A little after ten o’clock on the evening of September 30, 1907, as former Baker County Sheriff Harvey K. Brown entered the gateway of the picket fence surrounding his house at 1241 4th Street, Baker City, Oregon, a powerful explosion rocked the neighborhood. The blast destroyed the gatepost—there was no gate--just above ground and part of the wooden walk leading to the front of Brown’s house. Every window on the front of the house was blown out, as were many windows in nearby houses.
James Kenyon, Brown’s neighbor and mining partner, was the first to reach the still conscious Brown, who was lying in the front yard to the right of the walk. Kenyon’s wife, who arrived moments later, cradled Brown’s head in her lap, while her husband went inside the house to check on Brown’s wife, Dorcus, and ten-year-old daughter, Ethel, who were unable to the get the front door open.
Before he slipped into unconsciousness, Brown said to Mrs. Kenyon, “They’ve got me. They’ve got me. They’ve got me at last.”
Brown was rushed in a horse-drawn hack to the hospital, where he died the next afternoon.
Headlines on the front page of the evening newspaper read:
ANOTHER STEUNENBERG TRAGEDY!
HARVEY K. BROWN BLOWN TO PIECES LAST NIGHT
HE DIED AT 3:15 TODAY
Harvey Kimbell Brown was born August 17, 1871, to William and Julia Brown. He grew up working on the family homestead located eight miles northwest of Baker City, Oregon, in the shadow of 9000-foot-high Elkhorn Butte just a mile west of the Brown place. As a young adult, Brown worked as a ranch hand and in mining in Nevada. For a while he owned a livery stable in Sumpter, Oregon, hub of hard rock mining activity in the Elkhorn Mountains. He acquired his own placer gold mine in Stices Gulch ten miles south of Baker City, which he worked in his spare time.
William Brown, a Baker County Commissioner as well as farmer, left office in 1902, the year his son was elected Sheriff and Tax Collector of Baker County. Julia Brown, a devout Methodist, insisted that on the Brown farm the Sabbath was a day of rest for the family and the farmhands.
Upon taking office July 1, 1902, Brown set about straightening out the tax collection books. By December auditors determined that the books turned over by Brown’s predecessor, Alfred H. Huntington, were $12,000 short (equivalent to about $250,000 today). Huntington, who had already admitted that he was $3,500 short, traveled to Chicago to raise money to pay back his debt by selling shares in mining property he owned in Baker County.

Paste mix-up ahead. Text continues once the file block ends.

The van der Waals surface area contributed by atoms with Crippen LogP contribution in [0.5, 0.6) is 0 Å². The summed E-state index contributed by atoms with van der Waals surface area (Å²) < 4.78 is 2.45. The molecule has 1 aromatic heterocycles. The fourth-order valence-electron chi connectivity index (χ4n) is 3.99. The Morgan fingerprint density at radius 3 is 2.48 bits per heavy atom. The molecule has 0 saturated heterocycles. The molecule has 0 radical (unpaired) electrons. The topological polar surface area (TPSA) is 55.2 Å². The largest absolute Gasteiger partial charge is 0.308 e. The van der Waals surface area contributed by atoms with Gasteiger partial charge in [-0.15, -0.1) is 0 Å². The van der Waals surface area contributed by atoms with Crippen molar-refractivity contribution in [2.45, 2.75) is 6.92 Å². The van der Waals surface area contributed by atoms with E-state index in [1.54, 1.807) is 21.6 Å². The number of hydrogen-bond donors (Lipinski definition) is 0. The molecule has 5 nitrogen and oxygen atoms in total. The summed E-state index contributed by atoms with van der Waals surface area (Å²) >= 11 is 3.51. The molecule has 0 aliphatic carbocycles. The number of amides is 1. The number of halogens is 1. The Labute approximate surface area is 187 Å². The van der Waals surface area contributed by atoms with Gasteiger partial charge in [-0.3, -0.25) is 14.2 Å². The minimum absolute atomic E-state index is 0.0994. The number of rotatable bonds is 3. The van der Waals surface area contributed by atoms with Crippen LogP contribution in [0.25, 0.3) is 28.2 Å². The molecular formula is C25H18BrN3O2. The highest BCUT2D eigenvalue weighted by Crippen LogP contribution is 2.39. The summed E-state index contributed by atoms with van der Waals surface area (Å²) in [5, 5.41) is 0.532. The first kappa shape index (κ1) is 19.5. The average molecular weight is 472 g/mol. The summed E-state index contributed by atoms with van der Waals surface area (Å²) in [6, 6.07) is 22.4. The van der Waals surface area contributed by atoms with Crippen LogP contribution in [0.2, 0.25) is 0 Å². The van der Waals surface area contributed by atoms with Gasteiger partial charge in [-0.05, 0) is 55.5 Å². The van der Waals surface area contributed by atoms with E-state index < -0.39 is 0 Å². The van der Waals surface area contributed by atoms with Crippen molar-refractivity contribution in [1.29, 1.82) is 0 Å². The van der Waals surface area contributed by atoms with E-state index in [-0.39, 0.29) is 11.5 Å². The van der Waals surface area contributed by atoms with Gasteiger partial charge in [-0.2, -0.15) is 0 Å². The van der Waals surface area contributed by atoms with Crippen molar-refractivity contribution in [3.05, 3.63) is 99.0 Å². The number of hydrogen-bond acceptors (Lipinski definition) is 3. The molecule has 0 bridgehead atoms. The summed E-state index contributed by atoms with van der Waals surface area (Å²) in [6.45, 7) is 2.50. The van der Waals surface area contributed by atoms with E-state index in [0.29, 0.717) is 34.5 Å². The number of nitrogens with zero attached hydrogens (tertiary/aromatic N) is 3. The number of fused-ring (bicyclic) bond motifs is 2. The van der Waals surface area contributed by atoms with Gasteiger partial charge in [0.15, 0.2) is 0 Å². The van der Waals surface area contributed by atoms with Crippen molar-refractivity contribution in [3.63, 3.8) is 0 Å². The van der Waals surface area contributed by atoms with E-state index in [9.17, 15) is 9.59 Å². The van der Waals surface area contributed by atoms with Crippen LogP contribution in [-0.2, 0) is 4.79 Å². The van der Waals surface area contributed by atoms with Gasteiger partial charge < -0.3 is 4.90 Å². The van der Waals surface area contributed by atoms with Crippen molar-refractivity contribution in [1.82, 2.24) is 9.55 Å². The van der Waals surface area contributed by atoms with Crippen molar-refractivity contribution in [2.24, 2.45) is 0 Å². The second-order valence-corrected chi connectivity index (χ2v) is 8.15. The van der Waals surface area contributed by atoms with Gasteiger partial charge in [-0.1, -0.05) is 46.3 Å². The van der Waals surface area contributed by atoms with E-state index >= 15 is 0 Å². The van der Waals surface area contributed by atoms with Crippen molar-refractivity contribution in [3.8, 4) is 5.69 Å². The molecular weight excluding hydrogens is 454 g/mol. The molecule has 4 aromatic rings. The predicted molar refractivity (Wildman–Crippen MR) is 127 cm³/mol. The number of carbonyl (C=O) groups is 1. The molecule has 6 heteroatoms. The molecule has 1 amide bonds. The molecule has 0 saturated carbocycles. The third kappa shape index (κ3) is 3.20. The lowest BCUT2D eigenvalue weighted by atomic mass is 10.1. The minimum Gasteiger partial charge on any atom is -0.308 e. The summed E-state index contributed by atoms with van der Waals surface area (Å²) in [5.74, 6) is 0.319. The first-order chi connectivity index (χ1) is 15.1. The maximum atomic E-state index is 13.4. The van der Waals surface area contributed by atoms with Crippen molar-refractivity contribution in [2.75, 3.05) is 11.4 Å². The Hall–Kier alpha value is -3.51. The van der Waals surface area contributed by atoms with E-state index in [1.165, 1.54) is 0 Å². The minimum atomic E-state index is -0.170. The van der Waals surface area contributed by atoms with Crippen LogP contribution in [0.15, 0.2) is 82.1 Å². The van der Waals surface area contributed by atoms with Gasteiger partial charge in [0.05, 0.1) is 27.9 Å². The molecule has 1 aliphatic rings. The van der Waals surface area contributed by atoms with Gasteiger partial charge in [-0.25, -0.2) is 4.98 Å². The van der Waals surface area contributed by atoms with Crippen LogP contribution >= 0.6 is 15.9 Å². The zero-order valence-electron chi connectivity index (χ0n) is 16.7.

County officials feared Huntington would never return to Baker County once he learned he was being charged with a much larger shortage. Brown found himself in the rather awkward position of traveling to Chicago, where he arrested Huntington for embezzlement. One can only wonder what the two Baker County sheriffs talked about on the long train ride back to Baker City, where Brown lodged Huntington in the same jail Huntington used to run.
Two days later, Christmas Day 1902, Huntington was joined in the Baker County Jail by Pleasant Armstrong, charged with murdering his girlfriend, Minnie Ensminger, after a Christmas Eve dance at a farm house west of Haines, Oregon. The crime would prove to be the defining case of Brown’s tenure as sheriff.
Haines area men, fearing Armstrong might escape the hangman’s noose by pleading temporary insanity, conspired to lynch Armstrong. Around midnight on March 3, 1903, about 150 armed men with faces covered by bandanas showed up at the county jail demanding that Armstrong be turned over to them. Much to the lynching party’s dismay, Armstrong was not in the jail. Having received word of the plot, Sheriff Brown ordered Armstrong taken from his jail cell and hidden in the Clerk’s vault of the courthouse and later transferred to the Multnomah County Jail to be held until trial later that month.
The Haines men need not have worried about the outcome of the trial. The jury found Armstrong guilty of Murder in the First Degree. The judge sentenced him to be hanged on May 8, but an appeal to the Oregon Supreme Court put the execution on hold.
On January 22, 1904, at 7:00 a.m., the gallows stood ready within a thirty-two by sixty-foot snow-covered area next to the jail defined by a fourteen-foot tall board wall. A rope line and special deputies armed with Winchester rifles kept back a curious crowd estimated at 2000. The gallows compound was packed with upwards of 500 men who had received black-bordered invitations signed by Sheriff Brown, including Jacob Ensminger, father of murder victim, Minnie Ensminger. Among those standing on the gallows, in addition to Brown, the condemned man and his priest, were county sheriffs from Multnomah, Benton, Malheur, Union, and Washington (Idaho) counties, plus the superintendent of Oregon State Penitentiary, who was to conduct his first execution in Salem the following week.
After an emotional speech by Armstrong, a hood was placed over his head, and, at a signal from Brown, the hooded executioner sprang the trap door on which Armstrong stood. A few minutes later, he was pronounced dead by a panel of doctors, and all in attendance dispersed silently into the cold January morning.